Mike O'Malley and Greg Garcia didn't know much about writing a musical. But they knew that they liked Jimmy Buffett. So when the opportunity came to write the story for Broadway's "Escape to Margaritaville," they didn't hesitate.
Well, Garcia had a few questions when O'Malley called with the offer.
"My response was, 'What the ... you talking about," Garcia says with a laugh. "He said, 'Hey, you wanna write the book to a Broadway musical?' I didn't even know what the book was. I said, 'You mean the script?' He said, 'Yeah, they call it the book.'"
Learning the vocabulary of theater was just the beginning for the two men, who had extensive backgrounds in television.
Garcia is an Emmy-winning writer, director and producer who has created and worked on programs such as "My Name Is Earl," "Raising Hope" and "Yes, Dear." O'Malley starred in the latter show and was Emmy nominated for playing Kurt's father, Burt Hummel, on "Glee." He's also a published playwright, wrote for Showtime's "Shameless" and created the Starz basketball comedy "Survivor's Remorse."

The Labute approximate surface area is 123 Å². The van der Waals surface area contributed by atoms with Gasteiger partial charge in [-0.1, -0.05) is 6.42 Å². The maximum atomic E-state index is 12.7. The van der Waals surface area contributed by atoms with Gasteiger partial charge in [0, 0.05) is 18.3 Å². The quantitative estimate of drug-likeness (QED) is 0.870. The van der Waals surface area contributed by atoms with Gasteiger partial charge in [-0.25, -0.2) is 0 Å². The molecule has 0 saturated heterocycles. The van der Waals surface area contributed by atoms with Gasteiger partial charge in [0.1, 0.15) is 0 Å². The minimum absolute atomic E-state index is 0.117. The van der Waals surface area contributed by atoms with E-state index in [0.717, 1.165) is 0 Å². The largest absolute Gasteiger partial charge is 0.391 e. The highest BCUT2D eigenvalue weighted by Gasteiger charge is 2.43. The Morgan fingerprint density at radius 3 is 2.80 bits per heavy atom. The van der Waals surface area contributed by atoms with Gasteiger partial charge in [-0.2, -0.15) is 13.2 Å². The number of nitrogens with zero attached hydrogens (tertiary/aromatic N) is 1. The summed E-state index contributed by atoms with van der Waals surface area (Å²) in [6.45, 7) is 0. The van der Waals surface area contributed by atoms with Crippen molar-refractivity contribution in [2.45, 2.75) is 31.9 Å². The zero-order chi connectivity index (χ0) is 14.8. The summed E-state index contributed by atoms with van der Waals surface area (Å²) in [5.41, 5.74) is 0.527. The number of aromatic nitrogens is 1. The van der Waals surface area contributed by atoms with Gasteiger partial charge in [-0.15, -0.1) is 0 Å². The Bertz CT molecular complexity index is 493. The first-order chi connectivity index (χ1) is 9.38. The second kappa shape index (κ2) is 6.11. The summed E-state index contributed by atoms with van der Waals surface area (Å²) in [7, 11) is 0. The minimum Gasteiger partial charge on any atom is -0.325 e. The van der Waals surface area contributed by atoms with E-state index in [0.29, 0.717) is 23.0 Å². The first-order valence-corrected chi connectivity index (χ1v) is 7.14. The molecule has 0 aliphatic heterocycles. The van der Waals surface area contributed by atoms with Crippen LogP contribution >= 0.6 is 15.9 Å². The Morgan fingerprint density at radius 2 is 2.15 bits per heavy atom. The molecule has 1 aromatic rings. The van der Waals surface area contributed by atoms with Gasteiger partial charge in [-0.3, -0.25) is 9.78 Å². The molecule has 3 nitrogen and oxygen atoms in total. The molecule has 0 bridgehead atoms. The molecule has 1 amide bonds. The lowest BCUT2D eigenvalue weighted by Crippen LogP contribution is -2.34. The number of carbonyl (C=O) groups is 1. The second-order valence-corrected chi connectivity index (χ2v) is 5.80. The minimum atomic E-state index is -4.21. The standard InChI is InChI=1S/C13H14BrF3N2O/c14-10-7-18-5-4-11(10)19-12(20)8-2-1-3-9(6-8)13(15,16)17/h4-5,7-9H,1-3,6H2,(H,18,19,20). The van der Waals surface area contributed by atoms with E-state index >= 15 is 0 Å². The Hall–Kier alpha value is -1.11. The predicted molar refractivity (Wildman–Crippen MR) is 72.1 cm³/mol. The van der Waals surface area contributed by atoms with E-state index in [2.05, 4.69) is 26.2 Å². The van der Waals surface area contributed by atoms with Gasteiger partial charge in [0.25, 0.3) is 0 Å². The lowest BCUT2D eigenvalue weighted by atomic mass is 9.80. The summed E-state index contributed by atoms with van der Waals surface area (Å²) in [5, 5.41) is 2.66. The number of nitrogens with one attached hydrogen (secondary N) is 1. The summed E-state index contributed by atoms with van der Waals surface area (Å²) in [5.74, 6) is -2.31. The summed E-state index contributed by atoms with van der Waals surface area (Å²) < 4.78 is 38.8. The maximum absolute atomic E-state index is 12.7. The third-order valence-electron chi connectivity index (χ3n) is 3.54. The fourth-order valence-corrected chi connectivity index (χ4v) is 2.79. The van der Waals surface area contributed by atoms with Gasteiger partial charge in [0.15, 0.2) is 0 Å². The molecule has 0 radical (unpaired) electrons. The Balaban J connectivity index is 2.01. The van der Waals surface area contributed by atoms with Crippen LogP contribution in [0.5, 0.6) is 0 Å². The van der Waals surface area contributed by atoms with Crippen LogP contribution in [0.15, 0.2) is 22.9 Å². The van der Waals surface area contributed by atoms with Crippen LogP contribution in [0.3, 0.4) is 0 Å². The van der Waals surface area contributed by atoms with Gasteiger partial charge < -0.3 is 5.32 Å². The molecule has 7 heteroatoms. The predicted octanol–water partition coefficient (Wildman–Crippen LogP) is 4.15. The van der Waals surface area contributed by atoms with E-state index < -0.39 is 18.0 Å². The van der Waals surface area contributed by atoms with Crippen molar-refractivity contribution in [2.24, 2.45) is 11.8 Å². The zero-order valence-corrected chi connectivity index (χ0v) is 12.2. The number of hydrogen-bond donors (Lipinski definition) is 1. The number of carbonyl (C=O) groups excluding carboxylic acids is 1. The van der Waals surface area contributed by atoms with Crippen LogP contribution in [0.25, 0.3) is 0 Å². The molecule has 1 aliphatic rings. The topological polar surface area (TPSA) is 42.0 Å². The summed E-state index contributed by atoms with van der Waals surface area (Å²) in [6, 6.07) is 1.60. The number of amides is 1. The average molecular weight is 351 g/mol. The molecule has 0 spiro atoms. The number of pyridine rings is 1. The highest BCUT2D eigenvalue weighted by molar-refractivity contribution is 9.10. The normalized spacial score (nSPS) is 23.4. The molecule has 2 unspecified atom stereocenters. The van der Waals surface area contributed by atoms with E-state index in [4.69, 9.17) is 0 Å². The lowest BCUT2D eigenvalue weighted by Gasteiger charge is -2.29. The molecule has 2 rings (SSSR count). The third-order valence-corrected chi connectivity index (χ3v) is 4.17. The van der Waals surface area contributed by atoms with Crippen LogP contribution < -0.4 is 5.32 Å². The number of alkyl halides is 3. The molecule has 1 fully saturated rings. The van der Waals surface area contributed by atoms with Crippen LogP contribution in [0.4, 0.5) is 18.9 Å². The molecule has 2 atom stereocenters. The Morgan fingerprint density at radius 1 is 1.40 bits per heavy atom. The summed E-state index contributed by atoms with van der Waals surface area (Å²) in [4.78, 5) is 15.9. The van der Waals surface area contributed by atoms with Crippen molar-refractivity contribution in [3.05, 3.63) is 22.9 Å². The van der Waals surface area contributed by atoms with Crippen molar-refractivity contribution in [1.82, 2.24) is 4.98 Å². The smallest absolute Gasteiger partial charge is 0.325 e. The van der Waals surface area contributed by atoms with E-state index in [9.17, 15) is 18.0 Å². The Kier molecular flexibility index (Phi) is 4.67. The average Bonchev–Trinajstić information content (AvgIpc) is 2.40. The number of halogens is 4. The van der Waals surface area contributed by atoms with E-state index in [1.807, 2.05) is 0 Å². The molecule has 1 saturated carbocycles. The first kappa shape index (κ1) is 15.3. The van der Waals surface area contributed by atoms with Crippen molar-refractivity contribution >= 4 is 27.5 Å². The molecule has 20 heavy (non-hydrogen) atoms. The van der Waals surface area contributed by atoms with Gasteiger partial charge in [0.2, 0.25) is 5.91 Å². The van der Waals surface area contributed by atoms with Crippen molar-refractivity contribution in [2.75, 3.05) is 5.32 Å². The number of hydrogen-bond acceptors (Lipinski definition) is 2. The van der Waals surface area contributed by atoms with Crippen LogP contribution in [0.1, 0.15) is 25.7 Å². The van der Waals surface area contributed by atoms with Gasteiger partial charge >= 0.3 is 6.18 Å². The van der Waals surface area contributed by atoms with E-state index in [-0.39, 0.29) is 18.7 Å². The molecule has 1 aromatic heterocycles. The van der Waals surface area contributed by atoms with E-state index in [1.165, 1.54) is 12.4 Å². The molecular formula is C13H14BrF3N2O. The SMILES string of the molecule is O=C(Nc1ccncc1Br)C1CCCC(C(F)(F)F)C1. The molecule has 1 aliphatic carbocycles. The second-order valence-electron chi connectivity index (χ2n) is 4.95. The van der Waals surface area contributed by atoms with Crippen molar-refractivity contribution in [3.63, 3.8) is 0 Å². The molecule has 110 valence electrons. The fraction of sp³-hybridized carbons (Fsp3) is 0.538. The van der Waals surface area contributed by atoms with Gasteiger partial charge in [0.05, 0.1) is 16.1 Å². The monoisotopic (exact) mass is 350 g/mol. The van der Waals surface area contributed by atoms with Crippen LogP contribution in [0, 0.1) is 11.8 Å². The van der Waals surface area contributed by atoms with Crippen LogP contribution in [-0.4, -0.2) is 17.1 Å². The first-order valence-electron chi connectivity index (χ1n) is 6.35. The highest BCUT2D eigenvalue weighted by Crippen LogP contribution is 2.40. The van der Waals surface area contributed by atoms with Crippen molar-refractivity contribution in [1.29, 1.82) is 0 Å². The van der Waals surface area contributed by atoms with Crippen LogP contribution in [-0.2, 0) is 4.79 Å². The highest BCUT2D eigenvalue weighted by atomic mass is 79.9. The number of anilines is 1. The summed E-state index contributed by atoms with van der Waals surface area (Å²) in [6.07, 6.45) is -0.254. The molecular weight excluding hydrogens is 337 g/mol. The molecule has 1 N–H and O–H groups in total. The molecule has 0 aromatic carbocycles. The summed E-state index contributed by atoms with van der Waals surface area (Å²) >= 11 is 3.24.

O'Malley's experience on "Glee," which featured musical numbers in each episode, gave him some insight into the dedication of musical-theater professionals.
"I've never in all my years in showbiz seen a group of people work harder -- relentlessly -- as that cast," O'Malley says. "Singing, dancing, acting, touring around the world. I think I got a glimpse at how hard the Broadway singer-dancer-actor has to work on a daily basis."
Diving into "Escape to Margaritaville," he quickly learned that it's tricky business to retrofit a story around existing songs such as "Cheeseburger in Paradise," "It's 5 O'Clock Somewhere" and, of course, "Margaritaville."
"When you're working with music and lyrics, it's a completely different animal than when you're writing a TV show," O'Malley says. "Not only was it more collaborative, it was more complicated."
O'Malley and Garcia made things even more difficult for themselves by working hard to respect the integrity of the original songs.
"We stuck to the rule that the song has to start the way it always starts, and the chorus can't be touched," Garcia says. "But if you need to throw in some different lines on the second verse to serve the story... Jimmy was great about that."
The romantic-comedy story they ended up with is set in the Caribbean -- island time, obviously -- and involves a singer-bartender who falls for a career-driven tourist.
Much like the relaxed vibe of Buffett's songs, "Escape to Margaritaville" isn't going to tax theatergoers with deep thoughts.
"It ain't 'Les Miserables,'" Garcia says. "It ain't gonna bum you out. You won't have to think too much. People come here to have a great time. That's all we were trying to do."
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